Figure 8

A composite view of several long term survival reports.[27]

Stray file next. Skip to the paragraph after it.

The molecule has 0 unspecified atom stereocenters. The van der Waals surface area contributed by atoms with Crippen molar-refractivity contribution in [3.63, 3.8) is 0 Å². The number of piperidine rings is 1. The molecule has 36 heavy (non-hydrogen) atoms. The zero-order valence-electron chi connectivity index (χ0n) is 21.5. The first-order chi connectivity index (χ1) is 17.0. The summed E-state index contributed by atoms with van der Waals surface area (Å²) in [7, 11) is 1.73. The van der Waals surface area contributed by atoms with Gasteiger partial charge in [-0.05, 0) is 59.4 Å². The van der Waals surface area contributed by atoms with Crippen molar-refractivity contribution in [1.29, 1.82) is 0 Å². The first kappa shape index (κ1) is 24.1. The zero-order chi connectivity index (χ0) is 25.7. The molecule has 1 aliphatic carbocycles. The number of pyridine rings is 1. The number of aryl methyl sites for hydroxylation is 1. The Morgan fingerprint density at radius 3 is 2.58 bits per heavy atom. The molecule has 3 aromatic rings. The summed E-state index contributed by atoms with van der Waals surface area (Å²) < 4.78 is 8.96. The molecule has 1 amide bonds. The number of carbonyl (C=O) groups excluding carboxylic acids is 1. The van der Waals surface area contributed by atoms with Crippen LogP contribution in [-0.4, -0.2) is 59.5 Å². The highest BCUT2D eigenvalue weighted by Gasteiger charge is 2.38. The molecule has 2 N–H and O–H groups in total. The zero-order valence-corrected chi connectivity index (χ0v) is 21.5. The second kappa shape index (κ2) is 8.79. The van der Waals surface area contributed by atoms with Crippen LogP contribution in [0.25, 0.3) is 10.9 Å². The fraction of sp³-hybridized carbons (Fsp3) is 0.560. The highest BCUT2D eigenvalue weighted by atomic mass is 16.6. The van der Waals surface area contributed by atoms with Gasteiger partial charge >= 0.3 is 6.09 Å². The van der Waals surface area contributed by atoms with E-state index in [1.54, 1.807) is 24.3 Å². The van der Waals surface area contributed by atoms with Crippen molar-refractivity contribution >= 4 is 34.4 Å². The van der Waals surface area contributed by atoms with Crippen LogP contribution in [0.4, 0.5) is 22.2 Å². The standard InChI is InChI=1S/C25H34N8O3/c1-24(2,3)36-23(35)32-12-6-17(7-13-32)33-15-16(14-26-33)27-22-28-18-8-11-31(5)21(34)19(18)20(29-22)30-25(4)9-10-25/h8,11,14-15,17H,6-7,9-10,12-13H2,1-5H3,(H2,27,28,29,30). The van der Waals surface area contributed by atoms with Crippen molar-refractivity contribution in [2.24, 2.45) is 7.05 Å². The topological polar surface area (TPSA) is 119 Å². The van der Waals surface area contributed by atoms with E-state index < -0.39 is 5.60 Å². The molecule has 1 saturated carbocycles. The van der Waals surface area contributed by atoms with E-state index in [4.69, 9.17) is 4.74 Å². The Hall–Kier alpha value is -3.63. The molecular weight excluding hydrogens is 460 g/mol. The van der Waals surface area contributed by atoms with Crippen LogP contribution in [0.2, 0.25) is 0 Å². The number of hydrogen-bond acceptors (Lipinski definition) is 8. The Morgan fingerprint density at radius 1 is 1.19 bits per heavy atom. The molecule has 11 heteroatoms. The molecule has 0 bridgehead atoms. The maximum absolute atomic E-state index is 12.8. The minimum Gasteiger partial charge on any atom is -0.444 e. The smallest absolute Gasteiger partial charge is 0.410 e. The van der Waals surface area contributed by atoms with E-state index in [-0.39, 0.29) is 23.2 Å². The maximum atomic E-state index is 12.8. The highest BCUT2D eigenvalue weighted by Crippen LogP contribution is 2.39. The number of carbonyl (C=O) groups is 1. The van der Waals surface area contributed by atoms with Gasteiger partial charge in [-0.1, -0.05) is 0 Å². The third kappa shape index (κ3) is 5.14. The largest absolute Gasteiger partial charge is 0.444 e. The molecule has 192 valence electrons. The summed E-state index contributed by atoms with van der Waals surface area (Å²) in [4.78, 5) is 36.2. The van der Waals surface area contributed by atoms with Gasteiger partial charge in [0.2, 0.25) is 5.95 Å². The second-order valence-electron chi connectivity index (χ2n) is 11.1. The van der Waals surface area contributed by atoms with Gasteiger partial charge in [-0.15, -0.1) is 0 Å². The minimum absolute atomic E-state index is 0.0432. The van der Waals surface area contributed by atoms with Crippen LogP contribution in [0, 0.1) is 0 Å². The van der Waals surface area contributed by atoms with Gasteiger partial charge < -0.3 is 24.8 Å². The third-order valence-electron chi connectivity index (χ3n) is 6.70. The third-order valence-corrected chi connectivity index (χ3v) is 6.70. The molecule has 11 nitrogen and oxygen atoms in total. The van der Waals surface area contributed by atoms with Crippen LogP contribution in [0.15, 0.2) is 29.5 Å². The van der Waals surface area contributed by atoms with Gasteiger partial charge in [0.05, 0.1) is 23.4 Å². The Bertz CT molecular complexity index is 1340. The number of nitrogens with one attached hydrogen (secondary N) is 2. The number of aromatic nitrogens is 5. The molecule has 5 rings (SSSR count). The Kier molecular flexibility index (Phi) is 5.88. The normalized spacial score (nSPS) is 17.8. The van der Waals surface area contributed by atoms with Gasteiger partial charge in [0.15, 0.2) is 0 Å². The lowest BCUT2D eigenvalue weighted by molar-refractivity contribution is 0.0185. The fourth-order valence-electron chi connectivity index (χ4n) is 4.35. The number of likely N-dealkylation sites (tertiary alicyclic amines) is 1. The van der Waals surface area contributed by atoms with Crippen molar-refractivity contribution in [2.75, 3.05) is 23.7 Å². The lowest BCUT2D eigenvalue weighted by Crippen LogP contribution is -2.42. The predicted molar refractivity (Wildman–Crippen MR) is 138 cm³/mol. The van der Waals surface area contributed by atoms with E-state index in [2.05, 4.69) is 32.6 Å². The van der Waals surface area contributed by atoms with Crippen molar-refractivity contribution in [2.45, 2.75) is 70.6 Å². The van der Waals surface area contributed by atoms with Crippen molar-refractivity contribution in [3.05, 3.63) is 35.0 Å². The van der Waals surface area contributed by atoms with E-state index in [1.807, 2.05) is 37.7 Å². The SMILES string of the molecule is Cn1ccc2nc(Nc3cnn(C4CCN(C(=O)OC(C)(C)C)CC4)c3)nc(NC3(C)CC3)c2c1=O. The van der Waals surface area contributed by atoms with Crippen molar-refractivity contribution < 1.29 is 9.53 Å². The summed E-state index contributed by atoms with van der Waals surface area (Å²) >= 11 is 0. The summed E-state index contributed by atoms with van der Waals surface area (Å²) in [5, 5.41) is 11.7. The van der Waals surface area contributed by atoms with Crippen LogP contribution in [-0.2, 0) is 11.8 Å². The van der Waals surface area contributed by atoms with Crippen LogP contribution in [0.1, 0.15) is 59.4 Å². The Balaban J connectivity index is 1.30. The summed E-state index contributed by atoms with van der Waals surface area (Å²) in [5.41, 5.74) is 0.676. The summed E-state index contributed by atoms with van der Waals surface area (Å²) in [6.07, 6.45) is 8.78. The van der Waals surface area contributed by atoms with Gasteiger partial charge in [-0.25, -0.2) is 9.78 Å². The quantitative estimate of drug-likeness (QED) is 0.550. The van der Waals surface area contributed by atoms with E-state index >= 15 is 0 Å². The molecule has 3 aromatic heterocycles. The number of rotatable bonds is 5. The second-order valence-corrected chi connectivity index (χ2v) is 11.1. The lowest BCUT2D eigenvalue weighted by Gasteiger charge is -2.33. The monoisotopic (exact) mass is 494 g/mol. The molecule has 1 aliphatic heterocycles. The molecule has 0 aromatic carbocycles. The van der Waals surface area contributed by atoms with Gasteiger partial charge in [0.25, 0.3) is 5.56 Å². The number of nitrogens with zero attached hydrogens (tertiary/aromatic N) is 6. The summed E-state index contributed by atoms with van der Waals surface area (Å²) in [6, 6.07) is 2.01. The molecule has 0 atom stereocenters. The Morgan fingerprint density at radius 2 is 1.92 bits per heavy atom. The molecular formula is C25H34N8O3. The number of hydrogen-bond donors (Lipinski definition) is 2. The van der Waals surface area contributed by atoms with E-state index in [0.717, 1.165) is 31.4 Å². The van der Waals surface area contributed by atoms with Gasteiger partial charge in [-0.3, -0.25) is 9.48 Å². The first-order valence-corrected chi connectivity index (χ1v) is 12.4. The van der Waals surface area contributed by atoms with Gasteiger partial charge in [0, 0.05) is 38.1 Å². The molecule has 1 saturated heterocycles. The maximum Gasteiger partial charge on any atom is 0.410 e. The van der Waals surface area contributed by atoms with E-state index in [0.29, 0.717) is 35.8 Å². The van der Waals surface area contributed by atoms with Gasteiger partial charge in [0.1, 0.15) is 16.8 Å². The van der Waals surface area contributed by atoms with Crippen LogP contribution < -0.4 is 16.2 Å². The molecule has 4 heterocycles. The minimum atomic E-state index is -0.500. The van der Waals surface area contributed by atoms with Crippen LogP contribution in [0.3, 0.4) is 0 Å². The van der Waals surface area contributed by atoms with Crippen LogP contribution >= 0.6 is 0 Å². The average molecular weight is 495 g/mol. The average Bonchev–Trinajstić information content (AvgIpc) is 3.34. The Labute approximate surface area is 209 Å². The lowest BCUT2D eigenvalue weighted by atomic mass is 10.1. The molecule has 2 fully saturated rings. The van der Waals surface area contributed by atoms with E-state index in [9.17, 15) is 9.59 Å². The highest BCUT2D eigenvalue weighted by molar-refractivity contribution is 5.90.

Schau et al. were first to examine mortality in 54 consecutive patients with NYHA class III-IV heart failure and average EF of 23±6%. Subjects were followed for nearly 3 years and all-cause mortality was compared with mortality in a cohort with similar acuity of disease as predicted by the Seattle Heart Failure Model (SHFM).[22] At the end of 33 months, there was no difference in mortality between the CCM treated group and the SHFM prediction indicating lack of adverse effect of CCM on long-term mortality. Kuschyk and colleagues[23] published long-term follow up in 81 consecutive patients with CCM implantation at a single site. Most patients were NHYA class III and average EF was 23±8%. Survival at 1 and 3 years was better than predicted by the MAGGIC score long term mortality data. Even when correcting for the more frequent use of ICDs in the CCM cohort, mortality rates were no worse than predicted by MAGGIC. A third study was conducted across two sites in Germany by Kloppe et al.[24] who followed 68 consecutive patients implanted with CCM. Patients had NYHA class II or III symptoms and EF of 26±6%. Long term mortality was assessed and compared with that predicted by SHFM. Follow up at 1, 2 and 5 years demonstrated a survival with CCM better than predicted by SHFM at each time point. In a recent study with the longest follow-up, Liu et al.[19] examined mortality in 41 consecutively implanted (CCM) patients from a single practice. They compared mortality, hospitalization, and the composite outcome with a contemporaneous control group from a registry of patients in the same practice. Controls were matched for age, gender, EF, and etiology of heart failure. Baseline EF was 27±7% and similar between groups. Outcomes were measured over 5 years (Figure 7) and revealed a significant reduction in mortality, hospitalization, and the composite outcome at all time points measured. When patients were stratified according to ejection fraction, the improvement in survival and heart failure hospitalizations was augmented in patients with EF between 25–45% compared to matched controls, but no longer was a difference seen between CCM vs. controls for EF<25%. In a recently presented study that has not yet been published, Abraham and colleagues determined 3.4 year mortality rates among patients who were implanted with a CCM device as part of their participation in FIX-HF-5. Survival curves were compared to the most contemporary comparator group; namely, patients participating in the PARADIGM-HF study comparing the combination drug Entresto with Lisinopril. [25] Although statistical comparison was not possible between Entresto and CCM, in each group, age, gender, BMI, blood pressure, etiology of HF, and LVEF were similar. The PARADIGM-HF Enalapril group had the highest mortality rate at the 3.5 year study follow up time point, and the FIX-HF-5 subgroup (EF≥25%) had the lowest. Mortality in the PARADIGM-HF entresto cohort was similar to that in the FIX-HF-5 total group.[26] Collectively (see Figure 8), these survival studies provide strong support for conducting a prospective randomized controlled survival outcome study of CCM in patients without QRS widening and with moderate reductions in EF.